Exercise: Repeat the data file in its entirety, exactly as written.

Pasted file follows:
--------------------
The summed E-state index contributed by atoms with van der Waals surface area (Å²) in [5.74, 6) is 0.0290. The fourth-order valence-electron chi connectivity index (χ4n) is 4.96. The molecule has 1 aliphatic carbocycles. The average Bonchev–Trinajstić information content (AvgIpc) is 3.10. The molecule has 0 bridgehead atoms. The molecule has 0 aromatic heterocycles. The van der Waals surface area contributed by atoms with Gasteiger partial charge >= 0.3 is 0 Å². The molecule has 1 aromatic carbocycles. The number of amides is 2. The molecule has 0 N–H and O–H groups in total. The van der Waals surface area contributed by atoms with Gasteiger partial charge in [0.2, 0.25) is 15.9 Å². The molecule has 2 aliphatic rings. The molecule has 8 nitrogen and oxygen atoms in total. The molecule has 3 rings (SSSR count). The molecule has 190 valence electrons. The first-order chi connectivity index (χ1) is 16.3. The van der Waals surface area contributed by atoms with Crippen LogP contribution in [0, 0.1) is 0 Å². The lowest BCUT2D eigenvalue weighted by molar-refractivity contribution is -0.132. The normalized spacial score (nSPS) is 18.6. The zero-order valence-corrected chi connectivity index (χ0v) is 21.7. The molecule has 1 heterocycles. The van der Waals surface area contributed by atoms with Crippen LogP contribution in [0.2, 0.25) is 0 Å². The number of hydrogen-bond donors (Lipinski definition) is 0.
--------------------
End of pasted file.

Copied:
The summed E-state index contributed by atoms with van der Waals surface area (Å²) in [5.74, 6) is 0.0290. The fourth-order valence-electron chi connectivity index (χ4n) is 4.96. The molecule has 1 aliphatic carbocycles. The average Bonchev–Trinajstić information content (AvgIpc) is 3.10. The molecule has 0 bridgehead atoms. The molecule has 0 aromatic heterocycles. The van der Waals surface area contributed by atoms with Gasteiger partial charge >= 0.3 is 0 Å². The molecule has 1 aromatic carbocycles. The number of amides is 2. The molecule has 0 N–H and O–H groups in total. The van der Waals surface area contributed by atoms with Gasteiger partial charge in [0.2, 0.25) is 15.9 Å². The molecule has 2 aliphatic rings. The molecule has 8 nitrogen and oxygen atoms in total. The molecule has 3 rings (SSSR count). The molecule has 190 valence electrons. The first-order chi connectivity index (χ1) is 16.3. The van der Waals surface area contributed by atoms with Crippen LogP contribution in [0, 0.1) is 0 Å². The lowest BCUT2D eigenvalue weighted by molar-refractivity contribution is -0.132. The normalized spacial score (nSPS) is 18.6. The zero-order valence-corrected chi connectivity index (χ0v) is 21.7. The molecule has 1 heterocycles. The van der Waals surface area contributed by atoms with Crippen LogP contribution in [0.2, 0.25) is 0 Å². The number of hydrogen-bond donors (Lipinski definition) is 0.